Denosumab was noninferior to zoledronic acid in preventing skeletal-related event in patients with newly diagnosed multiple myeloma.
Noopur Raje, MD
Denosumab (Xgeva) was noninferior to zoledronic acid (Zometa) in preventing skeletal-related event (SREs) in patients with newly diagnosed multiple myeloma, results recently published in The Lancet Oncology.1
In the international, double-blind randomized phase III 482 Study, the RANK ligand inhibitor denosumab was equal to zoledronic acid in delaying time to first SRE (hazard ratio [HR], 0.98; 95% CI, 0.85-1.14; P for noninferiority = .010). Based on these findings, the FDA approved denosumab in January 2018 for the prevention of SREs in patients with multiple myeloma.
The median time to first on-study SRE was similar between the denosumab arm (22.8 months; 95% CI, 14.7-not estimable) and zoledronic acid group (24.0 months; 95% CI, 16.5-33.3). The multiple events analysis of time to first and subsequent SREs also did not show superiority for denosumab (rate ratio, 1.01; 95% CI, 0.89-1.15; P = .84).
“Osteolytic bone disease and renal dysfunction are the most frequent complications of multiple myeloma, affecting up to 90 and 60 percent of patients respectively,” lead study author Noopur Raje, MD, director, Center for Multiple Myeloma, Massachusetts General Hospital Cancer Center, said in a press release.
“Until recently, treatment options for the prevention of skeletal-related events in multiple myeloma were limited to bisphosphonates, which are cleared through the kidneys and can be associated with increased renal impairment. Denosumab, which is not cleared through the kidneys, provides a new treatment option for the prevention of skeletal-related events in patients with multiple myeloma,” added Raje.
Researchers for the 482 Study recruited 1718 patients at 259 medical centers in 29 countries from May 2012 to March 2016. Patients were randomly assigned to either 120 mg of subcutaneous denosumab administered along with an intravenous placebo (n = 859) or subcutaneous placebo along with 4 mg of intravenous zoledronic acid, with adjustments for renal function (n = 859). Treatment was administered every 4 weeks in each arm. Adult patients with symptomatic newly diagnosed multiple myeloma who had at least 1 documented lytic bone lesion were eligible.
The median overall survival was 49.5 months with denosumab versus non-estimable with zoledronic acid (HR, 0.90; 95% CI, 0.70-1.16; P = .41) after 121 deaths in the denosumab group and 129 in the zoledronic acid group.
Median progression-free survival (PFS) favored the denosumab arm (46.1 vs 35.4 months; HR, 0.82; 95% CI, 0.68-0.99; descriptive P = .036) after 219 PFS events in the denosumab group and 260 in the zoledronic acid arm.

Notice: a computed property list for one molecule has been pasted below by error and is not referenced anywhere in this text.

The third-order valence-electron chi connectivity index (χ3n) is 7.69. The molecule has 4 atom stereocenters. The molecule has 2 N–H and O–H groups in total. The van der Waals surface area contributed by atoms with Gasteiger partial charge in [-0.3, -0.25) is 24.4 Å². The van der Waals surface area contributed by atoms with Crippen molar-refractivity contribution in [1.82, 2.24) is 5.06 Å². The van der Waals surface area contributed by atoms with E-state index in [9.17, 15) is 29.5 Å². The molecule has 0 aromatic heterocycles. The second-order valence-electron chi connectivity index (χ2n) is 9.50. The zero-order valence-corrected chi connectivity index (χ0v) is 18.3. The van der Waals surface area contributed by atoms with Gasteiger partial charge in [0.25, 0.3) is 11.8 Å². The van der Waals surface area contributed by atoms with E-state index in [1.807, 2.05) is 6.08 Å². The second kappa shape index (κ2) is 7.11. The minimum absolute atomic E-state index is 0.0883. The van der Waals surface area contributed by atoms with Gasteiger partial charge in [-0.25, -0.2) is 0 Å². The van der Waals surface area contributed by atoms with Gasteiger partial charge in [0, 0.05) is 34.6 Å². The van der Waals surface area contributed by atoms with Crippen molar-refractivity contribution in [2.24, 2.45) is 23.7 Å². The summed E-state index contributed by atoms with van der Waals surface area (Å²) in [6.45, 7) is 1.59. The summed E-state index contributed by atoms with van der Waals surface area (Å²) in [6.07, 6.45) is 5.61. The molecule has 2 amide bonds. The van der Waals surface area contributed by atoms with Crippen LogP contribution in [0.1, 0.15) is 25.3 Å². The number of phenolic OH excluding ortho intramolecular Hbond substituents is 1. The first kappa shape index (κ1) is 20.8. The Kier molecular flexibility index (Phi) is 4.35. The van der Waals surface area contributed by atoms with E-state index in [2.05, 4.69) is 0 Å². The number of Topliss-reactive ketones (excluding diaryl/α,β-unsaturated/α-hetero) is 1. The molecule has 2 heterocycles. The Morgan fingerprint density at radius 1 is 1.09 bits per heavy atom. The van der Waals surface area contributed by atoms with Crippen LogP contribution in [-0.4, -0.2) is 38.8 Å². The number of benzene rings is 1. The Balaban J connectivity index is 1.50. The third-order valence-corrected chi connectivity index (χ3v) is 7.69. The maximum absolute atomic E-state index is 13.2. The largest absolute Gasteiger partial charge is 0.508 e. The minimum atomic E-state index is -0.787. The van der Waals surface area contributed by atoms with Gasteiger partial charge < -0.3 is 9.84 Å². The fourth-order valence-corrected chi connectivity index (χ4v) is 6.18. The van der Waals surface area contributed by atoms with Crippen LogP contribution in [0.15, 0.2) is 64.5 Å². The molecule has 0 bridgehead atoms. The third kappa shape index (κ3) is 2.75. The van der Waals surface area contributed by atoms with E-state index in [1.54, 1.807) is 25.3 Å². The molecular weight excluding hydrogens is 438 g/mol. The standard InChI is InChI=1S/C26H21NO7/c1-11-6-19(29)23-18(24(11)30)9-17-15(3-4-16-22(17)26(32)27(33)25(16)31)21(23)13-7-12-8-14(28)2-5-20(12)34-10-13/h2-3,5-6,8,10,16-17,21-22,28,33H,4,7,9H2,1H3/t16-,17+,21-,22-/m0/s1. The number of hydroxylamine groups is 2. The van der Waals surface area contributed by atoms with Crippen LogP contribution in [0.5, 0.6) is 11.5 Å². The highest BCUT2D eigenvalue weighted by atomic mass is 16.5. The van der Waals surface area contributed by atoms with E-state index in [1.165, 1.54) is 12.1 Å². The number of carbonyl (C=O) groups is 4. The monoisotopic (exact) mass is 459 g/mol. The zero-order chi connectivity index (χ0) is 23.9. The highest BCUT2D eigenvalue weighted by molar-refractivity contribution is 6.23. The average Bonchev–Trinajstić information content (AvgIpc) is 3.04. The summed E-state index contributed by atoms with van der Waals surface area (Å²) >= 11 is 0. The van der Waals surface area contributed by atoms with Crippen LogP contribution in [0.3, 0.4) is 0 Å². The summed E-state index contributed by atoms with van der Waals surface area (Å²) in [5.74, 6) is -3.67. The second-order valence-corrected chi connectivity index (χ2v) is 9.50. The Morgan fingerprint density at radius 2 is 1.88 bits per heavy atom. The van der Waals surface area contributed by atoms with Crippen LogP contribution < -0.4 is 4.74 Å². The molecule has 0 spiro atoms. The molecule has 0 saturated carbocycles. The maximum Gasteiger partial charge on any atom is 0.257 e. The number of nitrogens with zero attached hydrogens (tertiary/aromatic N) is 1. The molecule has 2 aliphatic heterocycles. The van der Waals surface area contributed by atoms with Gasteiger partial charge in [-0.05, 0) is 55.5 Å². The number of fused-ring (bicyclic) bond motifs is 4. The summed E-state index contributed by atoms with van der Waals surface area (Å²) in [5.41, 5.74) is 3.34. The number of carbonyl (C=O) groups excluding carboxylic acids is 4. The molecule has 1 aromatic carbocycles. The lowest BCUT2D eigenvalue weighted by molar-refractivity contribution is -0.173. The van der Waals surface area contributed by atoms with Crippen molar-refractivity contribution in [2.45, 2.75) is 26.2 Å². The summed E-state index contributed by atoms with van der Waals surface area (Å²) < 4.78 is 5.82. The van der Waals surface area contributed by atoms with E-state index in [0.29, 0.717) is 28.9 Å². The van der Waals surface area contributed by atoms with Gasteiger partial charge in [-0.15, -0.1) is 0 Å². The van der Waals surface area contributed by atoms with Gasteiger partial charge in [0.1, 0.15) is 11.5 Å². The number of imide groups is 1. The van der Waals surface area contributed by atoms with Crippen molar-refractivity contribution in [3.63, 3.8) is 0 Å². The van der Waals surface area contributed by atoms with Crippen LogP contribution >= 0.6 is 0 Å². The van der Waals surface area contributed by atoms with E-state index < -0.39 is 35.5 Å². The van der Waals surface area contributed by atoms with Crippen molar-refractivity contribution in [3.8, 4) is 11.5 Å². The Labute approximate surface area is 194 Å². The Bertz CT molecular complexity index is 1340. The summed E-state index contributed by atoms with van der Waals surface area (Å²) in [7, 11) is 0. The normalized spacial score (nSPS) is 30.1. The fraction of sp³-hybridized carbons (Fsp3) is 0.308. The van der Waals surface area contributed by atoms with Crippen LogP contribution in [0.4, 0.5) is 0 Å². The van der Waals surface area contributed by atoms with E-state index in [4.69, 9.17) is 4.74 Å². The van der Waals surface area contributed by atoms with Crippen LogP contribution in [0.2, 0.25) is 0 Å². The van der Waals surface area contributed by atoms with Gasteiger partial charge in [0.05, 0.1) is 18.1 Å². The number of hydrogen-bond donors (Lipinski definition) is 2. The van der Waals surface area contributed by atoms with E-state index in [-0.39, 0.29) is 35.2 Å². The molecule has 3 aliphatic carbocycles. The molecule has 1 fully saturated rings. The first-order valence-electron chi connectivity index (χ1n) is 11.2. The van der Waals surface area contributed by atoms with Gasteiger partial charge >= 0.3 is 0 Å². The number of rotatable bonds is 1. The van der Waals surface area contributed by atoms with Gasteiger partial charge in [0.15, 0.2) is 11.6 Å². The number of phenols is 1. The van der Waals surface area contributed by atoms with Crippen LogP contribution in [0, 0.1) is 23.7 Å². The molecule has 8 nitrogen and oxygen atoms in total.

The median time on-study was 27.2 months (IQR, 20.5-34.1) for denosumab and 27.1 months (IQR, 20.3-34.2) for zoledronic acid, and the median time on study drug was 25.0 months (IQR, 19.4-32.2) for denosumab and 24.0 months (IQR, 17.7-31.3) for zoledronic acid. Median times to first SRE were not estimable for either treatment.
Supportive analyses by actual strata, alternative censoring, and inverse probability of censoring showed similar results.
In the safety analysis, 10% of patients in the denosumab group experienced renal toxicity versus 17% in the zoledronic acid group. Hypocalcemia adverse events (AEs) were slightly more common in the denosumab arm group (17% vs 12%). Incidence of osteonecrosis of the jaw was not significantly different between the denosumab (4%) and zoledronic acid groups (3%; P = .147).
The most common grade ≥3 treatment-emergent AEs for both the denosumab and zoledronic acid groups were neutropenia (15% for both) thrombocytopenia (14% vs 12%), anemia (12% vs 10%), febrile neutropenia (11% vs 10%), and pneumonia (8% for both) The most common serious AE for both treatment groups was pneumonia (8% for both). One patient in the zoledronic acid group died of cardiac arrest that was deemed treatment-related.
Writing in an accompanying editorial, Meletios A. Dimopoulos, MD, and Efstathios Kastritis, MD, both with the Department of Clinical Therapeutics, School of Medicine, National and Kapodistrian University of Athens, said that more studies are needed to determine the optimal administration strategy for denosumab, and to learn whether discontinuation is associated with a rebound in osteoporotic fractures, especially in patients who have not received bisphosphonates.2
“The cost of denosumab is high compared with zoledronic acid, and the need for continuous therapy might substantially increase the cost of myeloma therapy. Additionally, new treatment options are available, including anti-CD38 monoclonal antibodies,” they wrote. “What would be the added value of denosumab or zoledronic acid in the context of such therapies? What would the effect of anti-RANKL therapy be in the context of immunotherapies, considering that RANKL is also implicated in T-cell function? Although denosumab is a new standard of care for patients with myeloma-related bone disease, to conclude that it should be given to all patients with myeloma would be premature.”